Clinical Care

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Metabolic syndrome, pregnancy and the risk of cardiovascular disease

While a proportion of women with the metabolic syndrome become pregnant, pregnancy itself creates a milieu that is similar to the syndrome, including the development in some women of insulin insensitivity and increased levels of blood

Treating the syndrome today and in the future

We can take advantage of the metabolic syndrome: it can be used as a simple and effective tool to assess health risks in people with type 2 diabetes and those without the condition. We can benefit from the universal availability of the tools needed to make a diagnosis – at no further cost. Given the excessive levels of death and disability suffered by people with type 2 diabetes and its associated conditions, it is of the utmost importance that early and appropriate steps are taken once a diagnosis of the metabolic syndrome is made. Fortunately, there

The metabolic syndrome: genetics, lifestyle and ethnicity

Over a few million years, human genes gradually evolved, enabling us to survive frequent periods of famine. Our genes are still essentially the same; but we are currently exposed to lifestyles for which we are not programmed. We were

Continuous glucose monitoring: overcoming the obstacles

Systems that allow people with diabetes to continuously monitor glucose changes over a period of several days are now available and new models with advanced features will soon follow. These systems require the insertion of a needle or a catheter into the fatty tissue under a person’s skin. But people with diabetes look forward to the introduction of a non-invasive system – one which does not penetrate their skin.

Pulmonary insulin: current status

Attempts to develop the lungs as a route for the delivery of insulin began as early as the 1920s. But inhalers that could deliver insulin via the lungs in a clinically viable manner were not developed until the 1990s. The lungs offer a large surface area of 100 m² to 140 m² (roughly the size of a tennis court) for the absorption of inhaled insulin. Moreover, the very thin alveolar-capillary barrier on the surface of the lungs allows for rapid uptake of insulin into the blood, similar to that seen with the rapid-acting insulin analogues – or even faster. Jay Skyler brings us up to date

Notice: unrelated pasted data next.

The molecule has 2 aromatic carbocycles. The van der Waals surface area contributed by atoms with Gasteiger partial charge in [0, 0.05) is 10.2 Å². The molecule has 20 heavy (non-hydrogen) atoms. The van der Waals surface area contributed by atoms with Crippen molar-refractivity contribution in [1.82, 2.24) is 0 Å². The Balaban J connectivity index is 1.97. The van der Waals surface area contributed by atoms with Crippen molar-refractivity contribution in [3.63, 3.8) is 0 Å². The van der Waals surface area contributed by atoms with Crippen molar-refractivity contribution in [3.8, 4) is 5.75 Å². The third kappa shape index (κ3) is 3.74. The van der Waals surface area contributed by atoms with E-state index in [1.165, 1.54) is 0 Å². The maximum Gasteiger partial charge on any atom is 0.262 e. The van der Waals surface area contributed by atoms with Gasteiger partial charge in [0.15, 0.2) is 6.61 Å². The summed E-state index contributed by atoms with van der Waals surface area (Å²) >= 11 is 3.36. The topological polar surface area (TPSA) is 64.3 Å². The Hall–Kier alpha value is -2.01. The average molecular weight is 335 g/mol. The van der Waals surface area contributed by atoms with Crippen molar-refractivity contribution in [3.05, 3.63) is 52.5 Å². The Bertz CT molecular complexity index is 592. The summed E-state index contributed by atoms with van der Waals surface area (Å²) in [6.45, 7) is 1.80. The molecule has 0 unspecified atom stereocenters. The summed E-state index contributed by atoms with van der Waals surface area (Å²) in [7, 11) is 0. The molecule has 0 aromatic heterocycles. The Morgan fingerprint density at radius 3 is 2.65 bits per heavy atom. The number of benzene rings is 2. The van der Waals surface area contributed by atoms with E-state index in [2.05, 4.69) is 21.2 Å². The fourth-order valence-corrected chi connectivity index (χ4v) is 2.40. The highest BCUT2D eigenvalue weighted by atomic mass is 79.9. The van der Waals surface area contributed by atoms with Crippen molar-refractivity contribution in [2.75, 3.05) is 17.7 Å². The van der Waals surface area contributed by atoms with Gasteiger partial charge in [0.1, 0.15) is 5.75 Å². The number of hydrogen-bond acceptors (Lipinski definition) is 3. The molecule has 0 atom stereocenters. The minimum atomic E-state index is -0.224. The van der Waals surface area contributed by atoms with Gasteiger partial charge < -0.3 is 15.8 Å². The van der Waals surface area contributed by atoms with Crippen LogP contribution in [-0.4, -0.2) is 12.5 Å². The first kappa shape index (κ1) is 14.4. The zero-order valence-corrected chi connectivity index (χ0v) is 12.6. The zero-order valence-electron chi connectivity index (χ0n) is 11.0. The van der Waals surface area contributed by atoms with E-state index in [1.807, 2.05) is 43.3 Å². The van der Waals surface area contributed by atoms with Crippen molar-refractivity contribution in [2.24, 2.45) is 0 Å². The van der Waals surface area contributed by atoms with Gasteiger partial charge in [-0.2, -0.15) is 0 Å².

'Double diabetes' in young people and how to treat it

In most countries around the world, there has been an increase in the number of children and young people with diabetes. While in general it is relatively easy to distinguish whether a child or teenager has type 1 diabetes or type 2 diabetes, in some cases, young people have elements of both kinds of the condition. This new phenomenon has been labelled ‘double diabetes’ or ‘hybrid diabetes’. Francine Kaufman reports on the existence of double diabetes and the implications of this condition for the initial categorization and treatment of young people who are diagnosed with diabetes.

Focus on the front line: the role of pharmacists in diabetes care

The effective delivery of health care requires a partnership between people and their health-care providers. Because of the multidisciplinary nature of diabetes care, this team-based approach is appropriate. Indeed, a multidisciplinary team approach involving people with diabetes and health-care providers, such as nurses, dietitians, pharmacists, and physicians, has been proven to result in lower average levels of blood glucose, a reduction in diabetes complications, and improved quality of life.

A global guideline for type 2 diabetes: using a new 'levels of care' approach

The International Diabetes Federation (IDF) is not in the business of delivering clinical care to people with diabetes; but it is committed to the view that everyone with diabetes should benefit from the best possible care that could be available to them. One foundation of such care is to ensure that it is based on the best possible scientific knowledge. Here we describe the approach behind the recently published IDF Global guideline for Type 2 diabetes, an evidence-based guideline designed to assist care at different levels of resources.

Screening for the diabetic foot: how and why

Given the dimensions of the current global diabetes pandemic, the number of people who are at risk of developing a diabetes-related foot complication is enormous – and growing. Everybody with the condition is at risk, irrespective of the type or severity of their diabetes. The aim of screening is to identify the people who are at greatest risk in order to allocate to them limited medical resources. Several simple screening techniques exist that can help to distribute therapeutic and preventive foot care to those in greatest need. Edgar Peters reports.

Cause for concern: the pathology of the non-ulcerative foot

Those people with diabetes who are aware of the threat that is posed by diabetes foot complications are right to be terrified by the worst-case scenario: the loss by amputation of one of their feet or legs. People with diabetes are at risk of developing a series of common conditions that can represent a conduit for infection to their vulnerable feet. Andrew Clarke describes the apparently minor conditions that in fact require adequate attention or need to be prevented before chronic ulcers develop and the consequences become tragic.

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